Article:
The big daddys, one mama and a band of youths (yutes!) brings us folk, rock & roots releases.
Bruce Springsteen intuitively knows when America needs a musical tonic to face a crisis. He did it during the 80s (Born in the USA), after 9/11 (The Rising) and now as the country climbs out of a near-depression. Springsteen again offers hopeful music with big rallying hooks of melody and a charging beat. He also thankfully avoids polemics and instead asks everyone to equally help the less fortunate. Like a latter-day Woody Guthrie, Springsteen sees both the promise of America and seeks to redress its wrongs through song.
Paul Weller is as celebrated in England as Bruce Springsteen is in America. “The Modfather” of punk led The Jam and The Style Council before he went solo 20 years ago. This release is a varied and striking set and another instant classic. Sonik Kicks features long, trippy tracks with a kinship to Traffic, mixed with more melodic and harder-edged rock songs. Weller is clearly in a great place musically—perhaps England’s most talented and influential post-60s musical artist.
Dr. John (Malcolm John “Mac” Rebennack, Jr.) makes his most relevant album in years with the help of Dan Auerbach from The Black Keys. Auerbach adds a heavier rock beat to the overall sound and Mr. Rebennack plays mostly electric keyboards. Strangely enough, an artist most associated with New Orleans and a producer associated with rock recorded an album in Nashville, with the results being distinctly r&b. Dr. John (aka “The Night Tripper”) remains one of the most essential American musical artists of the past 40-plus years.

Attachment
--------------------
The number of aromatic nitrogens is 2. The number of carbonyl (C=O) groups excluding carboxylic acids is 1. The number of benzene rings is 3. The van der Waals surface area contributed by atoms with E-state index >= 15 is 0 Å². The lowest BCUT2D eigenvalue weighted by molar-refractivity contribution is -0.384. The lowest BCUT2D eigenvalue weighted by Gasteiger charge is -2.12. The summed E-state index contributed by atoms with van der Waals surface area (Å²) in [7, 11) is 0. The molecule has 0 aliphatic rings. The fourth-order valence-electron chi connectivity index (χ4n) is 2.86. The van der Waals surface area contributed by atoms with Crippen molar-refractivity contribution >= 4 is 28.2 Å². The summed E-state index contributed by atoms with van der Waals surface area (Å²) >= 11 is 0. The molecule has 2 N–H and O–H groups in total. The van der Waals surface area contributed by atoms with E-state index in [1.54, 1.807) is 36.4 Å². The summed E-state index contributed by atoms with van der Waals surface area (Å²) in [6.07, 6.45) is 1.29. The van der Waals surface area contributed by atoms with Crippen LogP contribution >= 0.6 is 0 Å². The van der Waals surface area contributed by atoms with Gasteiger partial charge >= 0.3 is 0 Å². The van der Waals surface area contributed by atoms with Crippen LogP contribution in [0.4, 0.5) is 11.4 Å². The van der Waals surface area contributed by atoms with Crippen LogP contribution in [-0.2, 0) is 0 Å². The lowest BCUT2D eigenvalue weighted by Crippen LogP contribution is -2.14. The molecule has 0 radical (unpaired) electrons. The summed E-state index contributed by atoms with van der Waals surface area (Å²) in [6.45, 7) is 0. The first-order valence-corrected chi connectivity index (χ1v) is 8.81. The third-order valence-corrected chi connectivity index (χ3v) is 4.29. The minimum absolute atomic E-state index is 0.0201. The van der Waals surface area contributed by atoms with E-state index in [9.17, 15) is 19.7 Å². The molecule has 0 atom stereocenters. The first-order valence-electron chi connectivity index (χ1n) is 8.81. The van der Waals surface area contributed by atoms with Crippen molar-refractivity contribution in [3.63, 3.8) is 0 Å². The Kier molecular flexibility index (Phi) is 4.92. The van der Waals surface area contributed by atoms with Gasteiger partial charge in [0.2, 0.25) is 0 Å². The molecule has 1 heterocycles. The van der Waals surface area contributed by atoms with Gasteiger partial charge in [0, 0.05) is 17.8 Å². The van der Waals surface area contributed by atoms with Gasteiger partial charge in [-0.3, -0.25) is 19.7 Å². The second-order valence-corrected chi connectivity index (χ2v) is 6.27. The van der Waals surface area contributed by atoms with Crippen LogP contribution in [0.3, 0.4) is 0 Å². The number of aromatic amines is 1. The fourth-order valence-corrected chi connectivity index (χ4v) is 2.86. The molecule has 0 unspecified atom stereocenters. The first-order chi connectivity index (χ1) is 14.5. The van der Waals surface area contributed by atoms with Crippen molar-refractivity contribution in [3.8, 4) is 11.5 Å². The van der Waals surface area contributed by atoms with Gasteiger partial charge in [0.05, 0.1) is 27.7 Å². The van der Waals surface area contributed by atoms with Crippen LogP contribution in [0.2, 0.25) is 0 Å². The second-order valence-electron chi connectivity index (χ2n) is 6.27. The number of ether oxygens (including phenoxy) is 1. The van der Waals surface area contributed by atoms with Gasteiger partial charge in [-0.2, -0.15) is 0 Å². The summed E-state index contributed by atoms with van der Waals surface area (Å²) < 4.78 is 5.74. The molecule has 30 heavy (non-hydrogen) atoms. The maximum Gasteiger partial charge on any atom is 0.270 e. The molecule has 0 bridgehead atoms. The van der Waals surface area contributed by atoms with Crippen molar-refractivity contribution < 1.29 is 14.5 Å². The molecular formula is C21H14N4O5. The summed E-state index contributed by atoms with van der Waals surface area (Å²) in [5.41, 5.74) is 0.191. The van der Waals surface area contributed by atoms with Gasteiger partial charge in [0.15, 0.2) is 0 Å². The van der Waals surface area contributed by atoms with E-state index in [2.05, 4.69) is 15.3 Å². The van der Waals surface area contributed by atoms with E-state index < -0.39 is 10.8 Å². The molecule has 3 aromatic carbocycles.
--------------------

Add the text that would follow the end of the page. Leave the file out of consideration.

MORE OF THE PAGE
Florence + the Machine
Florence Welch and a lower torque version of her Machine do not lose any of their power and majesty on this MTV live unplugged recording. Hearing songs from the group’s short but illustrious career all in one sitting is exhilarating. Welch’s influences are all on display, including Grace Slick, Kate Bush, Annie Haslam, Stevie Nicks and even Patti Smith. The group’s discography includes just two albums, but it is yet another major UK band.
Scars & Stories
The Fray won’t be singing the national anthem at Citi Field or Yankee Stadium anytime soon. But the group’s recent “alternative” rendition shouldn’t deter their bid as one of the best American bands on the scene today. The group goes through a painstaking writing and recording process between albums, ensuring each new release is better than the last. The Fray finds the elusive place between big rock anthems and introspective and heartfelt songs. There isn’t a bad track on this album.